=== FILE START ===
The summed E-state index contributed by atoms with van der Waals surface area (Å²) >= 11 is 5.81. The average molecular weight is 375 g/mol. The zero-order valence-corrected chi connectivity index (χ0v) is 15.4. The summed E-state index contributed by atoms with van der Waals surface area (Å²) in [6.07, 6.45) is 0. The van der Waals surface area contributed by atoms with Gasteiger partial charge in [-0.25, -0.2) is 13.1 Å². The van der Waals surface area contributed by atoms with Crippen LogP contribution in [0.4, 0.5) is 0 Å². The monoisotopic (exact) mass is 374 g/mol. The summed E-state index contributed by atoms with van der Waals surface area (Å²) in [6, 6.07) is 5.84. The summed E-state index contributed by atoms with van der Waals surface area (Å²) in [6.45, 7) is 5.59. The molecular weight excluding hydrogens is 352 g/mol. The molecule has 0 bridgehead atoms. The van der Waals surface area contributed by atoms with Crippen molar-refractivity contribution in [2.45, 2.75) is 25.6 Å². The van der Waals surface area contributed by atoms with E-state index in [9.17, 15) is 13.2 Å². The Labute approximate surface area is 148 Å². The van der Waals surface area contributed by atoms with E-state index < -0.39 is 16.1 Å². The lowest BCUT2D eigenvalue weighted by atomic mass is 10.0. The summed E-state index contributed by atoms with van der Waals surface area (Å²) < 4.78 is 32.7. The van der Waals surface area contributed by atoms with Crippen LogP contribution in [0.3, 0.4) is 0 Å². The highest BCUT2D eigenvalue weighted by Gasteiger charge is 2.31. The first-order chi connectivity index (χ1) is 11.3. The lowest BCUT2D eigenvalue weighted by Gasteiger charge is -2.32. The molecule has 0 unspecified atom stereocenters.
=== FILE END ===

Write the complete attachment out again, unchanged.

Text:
The summed E-state index contributed by atoms with van der Waals surface area (Å²) >= 11 is 5.81. The average molecular weight is 375 g/mol. The zero-order valence-corrected chi connectivity index (χ0v) is 15.4. The summed E-state index contributed by atoms with van der Waals surface area (Å²) in [6.07, 6.45) is 0. The van der Waals surface area contributed by atoms with Gasteiger partial charge in [-0.25, -0.2) is 13.1 Å². The van der Waals surface area contributed by atoms with Crippen LogP contribution in [0.4, 0.5) is 0 Å². The monoisotopic (exact) mass is 374 g/mol. The summed E-state index contributed by atoms with van der Waals surface area (Å²) in [6, 6.07) is 5.84. The summed E-state index contributed by atoms with van der Waals surface area (Å²) in [6.45, 7) is 5.59. The molecular weight excluding hydrogens is 352 g/mol. The molecule has 0 bridgehead atoms. The van der Waals surface area contributed by atoms with Crippen molar-refractivity contribution in [2.45, 2.75) is 25.6 Å². The van der Waals surface area contributed by atoms with E-state index in [9.17, 15) is 13.2 Å². The Labute approximate surface area is 148 Å². The van der Waals surface area contributed by atoms with E-state index < -0.39 is 16.1 Å². The lowest BCUT2D eigenvalue weighted by atomic mass is 10.0. The summed E-state index contributed by atoms with van der Waals surface area (Å²) < 4.78 is 32.7. The van der Waals surface area contributed by atoms with Crippen LogP contribution in [0.3, 0.4) is 0 Å². The highest BCUT2D eigenvalue weighted by Gasteiger charge is 2.31. The first-order chi connectivity index (χ1) is 11.3. The lowest BCUT2D eigenvalue weighted by Gasteiger charge is -2.32. The molecule has 0 unspecified atom stereocenters.